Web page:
Another cigarette tax proposal is coming our way — and I'm all for it.
As a father, a clergyman and a member of the community, I wholeheartedly support the new Healthy Maryland Initiative proposal to discourage tobacco use through cigarette tax increases. It's good economic and health policy, and on a personal level, I believe such taxes have helped save two of my children's lives. I'm grateful.
The measure is straightforward: one more dollar on each pack of cigarettes sold in Maryland, with revenues going to smoking cessation and health care. Some will say it's too burdensome, or simply too much. I disagree and believe it will help the very people who are being used to rally the opposition.
My experience tells me this additional tax is the right thing to do — and how vital it can be to influencing some young people's choices.
Both my wife and I were born shortly after the Second World War, in a generation that believed that there was no inherent problem with smoking. Each of us can remember walking into restaurants where the air was blue, and thinking nothing of it except that our eyes would be red and our clothing would smell for a few hours. But despite the time in which we were born, neither of us chose to begin smoking. As more information came out, we were happy we'd refrained.
Since no one smoked in our house, we assumed our children, educated early about the dangers of smoking, wouldn't smoke either. Our daughter didn't, but our two boys both took up the habit in their early teens. At first they told us that the smoky smell in their clothing came from "friends" who smoked. Having grown up when we did, we believed them. We encouraged them to work on their choice of friends, but eventually it became more and more obvious that the smoking "friends" included the boys.
Joe Camel paraphernalia appeared around the house, and there were inexplicable burn marks in clothing, and later the car. Both boys started working early, so they had an income stream to pay for cigarettes. Often they worked out of doors and thus had no problem smoking on the job.
We, and their doctor, encouraged them to give up this harmful habit, but we didn't make headway. That was until our younger son went to college. Even though he had a job at school, he quickly decided that smoking was too expensive for him, and he quit cold turkey.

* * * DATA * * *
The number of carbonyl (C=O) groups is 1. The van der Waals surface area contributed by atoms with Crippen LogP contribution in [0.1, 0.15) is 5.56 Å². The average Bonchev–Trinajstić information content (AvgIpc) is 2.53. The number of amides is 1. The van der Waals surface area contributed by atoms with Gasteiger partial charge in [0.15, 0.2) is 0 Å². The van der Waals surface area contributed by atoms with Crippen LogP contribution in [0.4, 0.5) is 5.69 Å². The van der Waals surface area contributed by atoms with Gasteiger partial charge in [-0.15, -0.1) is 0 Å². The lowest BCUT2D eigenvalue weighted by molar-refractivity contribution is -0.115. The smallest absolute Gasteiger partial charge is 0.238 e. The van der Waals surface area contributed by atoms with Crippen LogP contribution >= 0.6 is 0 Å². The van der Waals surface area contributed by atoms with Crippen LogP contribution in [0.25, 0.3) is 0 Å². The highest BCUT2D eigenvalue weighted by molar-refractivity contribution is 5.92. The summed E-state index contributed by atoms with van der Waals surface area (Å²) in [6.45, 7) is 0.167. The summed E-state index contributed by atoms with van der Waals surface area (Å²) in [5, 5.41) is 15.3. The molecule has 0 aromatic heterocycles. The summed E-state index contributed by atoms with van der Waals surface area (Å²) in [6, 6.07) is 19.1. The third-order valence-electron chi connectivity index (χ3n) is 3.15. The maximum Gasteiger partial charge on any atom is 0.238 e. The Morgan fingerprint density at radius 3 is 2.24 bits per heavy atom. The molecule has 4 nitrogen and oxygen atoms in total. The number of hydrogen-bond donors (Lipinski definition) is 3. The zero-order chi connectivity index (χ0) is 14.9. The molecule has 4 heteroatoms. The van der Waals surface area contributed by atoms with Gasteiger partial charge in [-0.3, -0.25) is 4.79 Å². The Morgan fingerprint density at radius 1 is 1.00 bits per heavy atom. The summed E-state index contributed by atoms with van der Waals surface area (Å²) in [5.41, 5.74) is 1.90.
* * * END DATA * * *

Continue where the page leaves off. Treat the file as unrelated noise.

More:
Our older son, who had started to smoke earlier, continued for some time after his brother gave it up. He tried to stop at least once, but eventually after about a year went back to it. Ultimately, he said what got him to stop was the price increase that came when the state tax on cigarettes was raised. So essentially it was economics that drove both of my sons away from smoking. Thank the Lord — and thank the governor and General Assembly.
When I went to Annapolis to testify this past session in favor of raising the tax on the little flavored cigars that were very inexpensive then (but whose prices have gone up thanks to a new tax increase this year), one of the delegates asked me if I didn't see this as a regressive tax. I had to agree that a tax on these cheap cigars does disproportionately affect poorer people, but these are the same people who struggle to find health insurance coverage. They are also the people whose health would benefit most if they were to stop smoking.
And children are so at risk. My daughter, who teaches elementary school in Baltimore City, says flavored cigar packages litter the ground around her school. Like Joe Camel in the 1990s, these products entice children. Thankfully, the new tax will discourage their use.
It's time again to discourage cigarette smoking and reap the benefits in health and wealth. Over the past decade, three cigarette tax increases have decreased teen smoking by over a third since their imposition, saving tens of thousands of lives. I've learned that young people have banded together in support of the latest Healthy Maryland Initiative; the Maryland Association of Student Councils has just signed on. It makes me think of my own sons, who needed an incentive to kick their smoking habits. Yes, let's raise the tobacco tax again. And let's save more lives.
The Rev. Fred Weimert is pastor at Calvary Baptist Church in Towson and is board chair of the Central Maryland Ecumenical Council. The new Healthy Maryland Initiative can be found at http://www.HealthCareforAll.com.Copyright © 2014, The Baltimore Sun